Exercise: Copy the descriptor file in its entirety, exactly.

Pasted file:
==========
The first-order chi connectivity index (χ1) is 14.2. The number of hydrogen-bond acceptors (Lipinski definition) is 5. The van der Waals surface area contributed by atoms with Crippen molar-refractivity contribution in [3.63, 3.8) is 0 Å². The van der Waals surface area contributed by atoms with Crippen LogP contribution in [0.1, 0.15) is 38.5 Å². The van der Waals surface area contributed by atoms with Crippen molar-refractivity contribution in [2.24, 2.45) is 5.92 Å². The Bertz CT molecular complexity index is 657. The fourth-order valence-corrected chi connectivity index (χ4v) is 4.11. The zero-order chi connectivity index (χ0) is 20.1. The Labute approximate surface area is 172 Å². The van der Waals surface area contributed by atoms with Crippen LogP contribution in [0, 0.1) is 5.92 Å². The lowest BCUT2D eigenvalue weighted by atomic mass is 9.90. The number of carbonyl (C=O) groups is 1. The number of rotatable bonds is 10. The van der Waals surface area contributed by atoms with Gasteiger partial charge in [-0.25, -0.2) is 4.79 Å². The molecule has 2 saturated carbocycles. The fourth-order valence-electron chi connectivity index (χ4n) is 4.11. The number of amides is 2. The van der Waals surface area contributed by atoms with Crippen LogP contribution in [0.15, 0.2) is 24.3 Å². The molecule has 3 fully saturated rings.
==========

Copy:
The first-order chi connectivity index (χ1) is 14.2. The number of hydrogen-bond acceptors (Lipinski definition) is 5. The van der Waals surface area contributed by atoms with Crippen molar-refractivity contribution in [3.63, 3.8) is 0 Å². The van der Waals surface area contributed by atoms with Crippen LogP contribution in [0.1, 0.15) is 38.5 Å². The van der Waals surface area contributed by atoms with Crippen molar-refractivity contribution in [2.24, 2.45) is 5.92 Å². The Bertz CT molecular complexity index is 657. The fourth-order valence-corrected chi connectivity index (χ4v) is 4.11. The zero-order chi connectivity index (χ0) is 20.1. The Labute approximate surface area is 172 Å². The van der Waals surface area contributed by atoms with Crippen LogP contribution in [0, 0.1) is 5.92 Å². The lowest BCUT2D eigenvalue weighted by atomic mass is 9.90. The number of carbonyl (C=O) groups is 1. The number of rotatable bonds is 10. The van der Waals surface area contributed by atoms with Gasteiger partial charge in [-0.25, -0.2) is 4.79 Å². The molecule has 2 saturated carbocycles. The fourth-order valence-electron chi connectivity index (χ4n) is 4.11. The number of amides is 2. The van der Waals surface area contributed by atoms with Crippen LogP contribution in [0.15, 0.2) is 24.3 Å². The molecule has 3 fully saturated rings.